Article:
The experimental farm became a refuge for Nellmapius, who in the early mornings could be found inspecting his young orange trees and carefully going through the immense stables where horses, cows and even wild animals knew him intimately.
Nellmapius experimented with taming the eland and zebra on his farm to work as coach animals. When travelling through Pretoria from his Albert House residence he would sometimes commute on a cart pulled by four zebras.
Flora Shaw from the London newspaper ‘The Times’ visited the farm in late 1892 and wrote about her experience of the Irene Estate: “There is hardly a crop from tea to turnips which I did not see in the course of a long morning’s drive”.
Nellmapius often entertained in grand style at Irene and amongst his guests were many well-known personalities including President Kruger and former Prime Minister and neighbour, General Jan Smuts, the man who crafted the draft of the Covenant of the United Nations
Nellmapius lived at the Irene Estate until his death in 1893, he was buried in the 'Golden Acres Cemetery' in Church street in Pretoria where Paul Kruger and many others of that time were buried.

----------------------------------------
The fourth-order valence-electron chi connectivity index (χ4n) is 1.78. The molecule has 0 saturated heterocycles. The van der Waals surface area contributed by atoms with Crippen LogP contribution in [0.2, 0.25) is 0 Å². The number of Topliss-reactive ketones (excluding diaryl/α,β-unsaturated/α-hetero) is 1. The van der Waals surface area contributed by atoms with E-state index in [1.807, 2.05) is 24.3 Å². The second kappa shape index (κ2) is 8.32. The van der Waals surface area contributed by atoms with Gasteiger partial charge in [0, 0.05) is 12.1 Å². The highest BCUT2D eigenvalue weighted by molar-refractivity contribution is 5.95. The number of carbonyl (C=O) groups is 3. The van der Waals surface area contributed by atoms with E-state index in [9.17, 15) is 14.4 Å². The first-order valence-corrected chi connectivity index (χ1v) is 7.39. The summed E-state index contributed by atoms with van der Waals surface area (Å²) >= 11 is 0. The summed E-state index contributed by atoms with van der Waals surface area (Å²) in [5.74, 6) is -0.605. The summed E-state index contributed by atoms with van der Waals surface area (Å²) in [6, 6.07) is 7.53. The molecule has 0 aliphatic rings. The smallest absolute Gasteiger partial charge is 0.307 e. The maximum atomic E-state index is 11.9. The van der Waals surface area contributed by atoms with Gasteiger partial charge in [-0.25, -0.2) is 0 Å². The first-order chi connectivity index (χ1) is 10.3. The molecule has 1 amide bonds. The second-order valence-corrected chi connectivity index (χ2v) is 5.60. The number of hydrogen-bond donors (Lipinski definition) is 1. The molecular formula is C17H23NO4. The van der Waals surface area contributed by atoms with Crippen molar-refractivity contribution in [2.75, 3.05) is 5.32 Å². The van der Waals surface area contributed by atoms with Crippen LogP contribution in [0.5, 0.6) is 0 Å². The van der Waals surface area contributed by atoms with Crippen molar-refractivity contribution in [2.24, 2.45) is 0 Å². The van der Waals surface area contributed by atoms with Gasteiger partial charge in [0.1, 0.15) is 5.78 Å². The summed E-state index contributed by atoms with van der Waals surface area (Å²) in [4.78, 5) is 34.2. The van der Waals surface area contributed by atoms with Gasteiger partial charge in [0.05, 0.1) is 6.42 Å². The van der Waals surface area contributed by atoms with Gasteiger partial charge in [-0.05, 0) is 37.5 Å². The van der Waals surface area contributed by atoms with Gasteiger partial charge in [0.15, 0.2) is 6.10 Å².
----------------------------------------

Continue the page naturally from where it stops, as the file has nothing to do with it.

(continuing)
Irene was first proclaimed a township in 1902 by Bert van der Byl and today it is officially part of the municipality of Centurion. The Irene Golf Course, between Irene Dairy Farm and the Smuts House, was laid out by Bert Van der Byl and Jan Smuts in 1911.
Today the Irene Dairy Farm is a well-known landmark for visitors and my wife and I often go there for meals. The “Barn” restaurant is situated in one of the original farm barns, built in approximately 1890 and used as a farm barn for over 100 years. The Barn looks out onto the dairy stable, also built in 1890. It is still used today to feed the magnificent herd of cows of the Irene Estate milking herd, as it has been every day for over 100 years. There are lovely walks around the estate and a duck pond to the delight of children.
Reference: “The tycoon & the president: The life and times of Alois Hugo Nellmapius, 1847-1893”, by Helga Kaye, published by Macmillan